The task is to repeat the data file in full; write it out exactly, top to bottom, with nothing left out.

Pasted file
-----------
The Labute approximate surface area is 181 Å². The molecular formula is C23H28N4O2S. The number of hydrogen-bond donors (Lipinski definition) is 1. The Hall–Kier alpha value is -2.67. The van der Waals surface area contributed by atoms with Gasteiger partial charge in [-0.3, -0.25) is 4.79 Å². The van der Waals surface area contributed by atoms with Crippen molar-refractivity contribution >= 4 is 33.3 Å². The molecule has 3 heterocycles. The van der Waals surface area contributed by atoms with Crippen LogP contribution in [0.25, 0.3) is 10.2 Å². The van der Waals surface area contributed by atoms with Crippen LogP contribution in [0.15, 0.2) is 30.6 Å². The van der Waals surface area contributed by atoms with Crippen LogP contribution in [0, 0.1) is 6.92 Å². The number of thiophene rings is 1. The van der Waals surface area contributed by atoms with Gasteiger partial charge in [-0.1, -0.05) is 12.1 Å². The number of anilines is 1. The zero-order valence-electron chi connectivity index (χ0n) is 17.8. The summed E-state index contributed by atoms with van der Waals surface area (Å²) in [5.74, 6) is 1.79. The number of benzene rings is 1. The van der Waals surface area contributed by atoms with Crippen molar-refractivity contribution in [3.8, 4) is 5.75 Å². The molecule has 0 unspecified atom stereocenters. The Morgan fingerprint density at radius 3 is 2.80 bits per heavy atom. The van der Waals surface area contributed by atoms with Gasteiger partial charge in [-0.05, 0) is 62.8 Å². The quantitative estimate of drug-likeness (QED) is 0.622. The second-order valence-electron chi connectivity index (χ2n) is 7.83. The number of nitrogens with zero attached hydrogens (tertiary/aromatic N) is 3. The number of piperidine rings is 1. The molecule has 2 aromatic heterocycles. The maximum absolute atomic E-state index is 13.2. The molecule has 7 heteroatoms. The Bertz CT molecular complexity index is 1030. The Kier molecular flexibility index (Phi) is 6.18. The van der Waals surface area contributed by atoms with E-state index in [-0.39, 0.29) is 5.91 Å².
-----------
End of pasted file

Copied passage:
The Labute approximate surface area is 181 Å². The molecular formula is C23H28N4O2S. The number of hydrogen-bond donors (Lipinski definition) is 1. The Hall–Kier alpha value is -2.67. The van der Waals surface area contributed by atoms with Gasteiger partial charge in [-0.3, -0.25) is 4.79 Å². The van der Waals surface area contributed by atoms with Crippen molar-refractivity contribution >= 4 is 33.3 Å². The molecule has 3 heterocycles. The van der Waals surface area contributed by atoms with Crippen LogP contribution in [0.25, 0.3) is 10.2 Å². The van der Waals surface area contributed by atoms with Crippen LogP contribution in [0.15, 0.2) is 30.6 Å². The van der Waals surface area contributed by atoms with Crippen LogP contribution in [0, 0.1) is 6.92 Å². The number of thiophene rings is 1. The van der Waals surface area contributed by atoms with Gasteiger partial charge in [-0.1, -0.05) is 12.1 Å². The number of anilines is 1. The zero-order valence-electron chi connectivity index (χ0n) is 17.8. The summed E-state index contributed by atoms with van der Waals surface area (Å²) in [5.74, 6) is 1.79. The number of benzene rings is 1. The van der Waals surface area contributed by atoms with Crippen molar-refractivity contribution in [3.8, 4) is 5.75 Å². The molecule has 0 unspecified atom stereocenters. The Morgan fingerprint density at radius 3 is 2.80 bits per heavy atom. The van der Waals surface area contributed by atoms with Gasteiger partial charge in [-0.05, 0) is 62.8 Å². The quantitative estimate of drug-likeness (QED) is 0.622. The second-order valence-electron chi connectivity index (χ2n) is 7.83. The number of nitrogens with zero attached hydrogens (tertiary/aromatic N) is 3. The number of piperidine rings is 1. The molecule has 2 aromatic heterocycles. The maximum absolute atomic E-state index is 13.2. The molecule has 7 heteroatoms. The Bertz CT molecular complexity index is 1030. The Kier molecular flexibility index (Phi) is 6.18. The van der Waals surface area contributed by atoms with E-state index in [-0.39, 0.29) is 5.91 Å².